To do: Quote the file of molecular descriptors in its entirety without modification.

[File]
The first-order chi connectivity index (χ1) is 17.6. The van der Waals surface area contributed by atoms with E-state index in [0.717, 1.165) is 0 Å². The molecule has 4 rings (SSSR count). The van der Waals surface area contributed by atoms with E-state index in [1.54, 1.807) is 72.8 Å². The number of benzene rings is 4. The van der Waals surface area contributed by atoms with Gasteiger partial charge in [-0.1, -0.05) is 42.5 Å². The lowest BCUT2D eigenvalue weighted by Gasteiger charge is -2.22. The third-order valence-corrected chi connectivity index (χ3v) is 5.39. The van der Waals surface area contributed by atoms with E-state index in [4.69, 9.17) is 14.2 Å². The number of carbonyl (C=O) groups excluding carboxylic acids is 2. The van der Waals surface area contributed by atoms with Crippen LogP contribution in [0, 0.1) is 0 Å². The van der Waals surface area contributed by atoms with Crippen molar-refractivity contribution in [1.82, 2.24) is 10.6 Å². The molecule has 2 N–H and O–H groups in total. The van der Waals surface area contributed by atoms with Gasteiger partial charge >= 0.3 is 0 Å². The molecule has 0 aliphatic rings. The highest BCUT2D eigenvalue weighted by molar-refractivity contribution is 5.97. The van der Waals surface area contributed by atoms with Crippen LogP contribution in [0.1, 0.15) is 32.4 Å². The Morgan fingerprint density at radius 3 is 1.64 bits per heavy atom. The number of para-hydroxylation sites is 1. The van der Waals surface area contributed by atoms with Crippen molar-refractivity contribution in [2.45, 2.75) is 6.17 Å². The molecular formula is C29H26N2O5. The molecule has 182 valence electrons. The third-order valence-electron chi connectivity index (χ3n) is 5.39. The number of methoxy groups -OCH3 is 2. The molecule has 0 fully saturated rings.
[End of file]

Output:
The first-order chi connectivity index (χ1) is 17.6. The van der Waals surface area contributed by atoms with E-state index in [0.717, 1.165) is 0 Å². The molecule has 4 rings (SSSR count). The van der Waals surface area contributed by atoms with E-state index in [1.54, 1.807) is 72.8 Å². The number of benzene rings is 4. The van der Waals surface area contributed by atoms with Gasteiger partial charge in [-0.1, -0.05) is 42.5 Å². The lowest BCUT2D eigenvalue weighted by Gasteiger charge is -2.22. The third-order valence-corrected chi connectivity index (χ3v) is 5.39. The van der Waals surface area contributed by atoms with E-state index in [4.69, 9.17) is 14.2 Å². The number of carbonyl (C=O) groups excluding carboxylic acids is 2. The van der Waals surface area contributed by atoms with Crippen LogP contribution in [0, 0.1) is 0 Å². The van der Waals surface area contributed by atoms with Crippen molar-refractivity contribution in [1.82, 2.24) is 10.6 Å². The molecule has 2 N–H and O–H groups in total. The van der Waals surface area contributed by atoms with Gasteiger partial charge >= 0.3 is 0 Å². The molecule has 0 aliphatic rings. The highest BCUT2D eigenvalue weighted by molar-refractivity contribution is 5.97. The van der Waals surface area contributed by atoms with Crippen LogP contribution in [0.1, 0.15) is 32.4 Å². The Morgan fingerprint density at radius 3 is 1.64 bits per heavy atom. The number of para-hydroxylation sites is 1. The van der Waals surface area contributed by atoms with Crippen molar-refractivity contribution in [2.45, 2.75) is 6.17 Å². The molecular formula is C29H26N2O5. The molecule has 182 valence electrons. The third-order valence-electron chi connectivity index (χ3n) is 5.39. The number of methoxy groups -OCH3 is 2. The molecule has 0 fully saturated rings.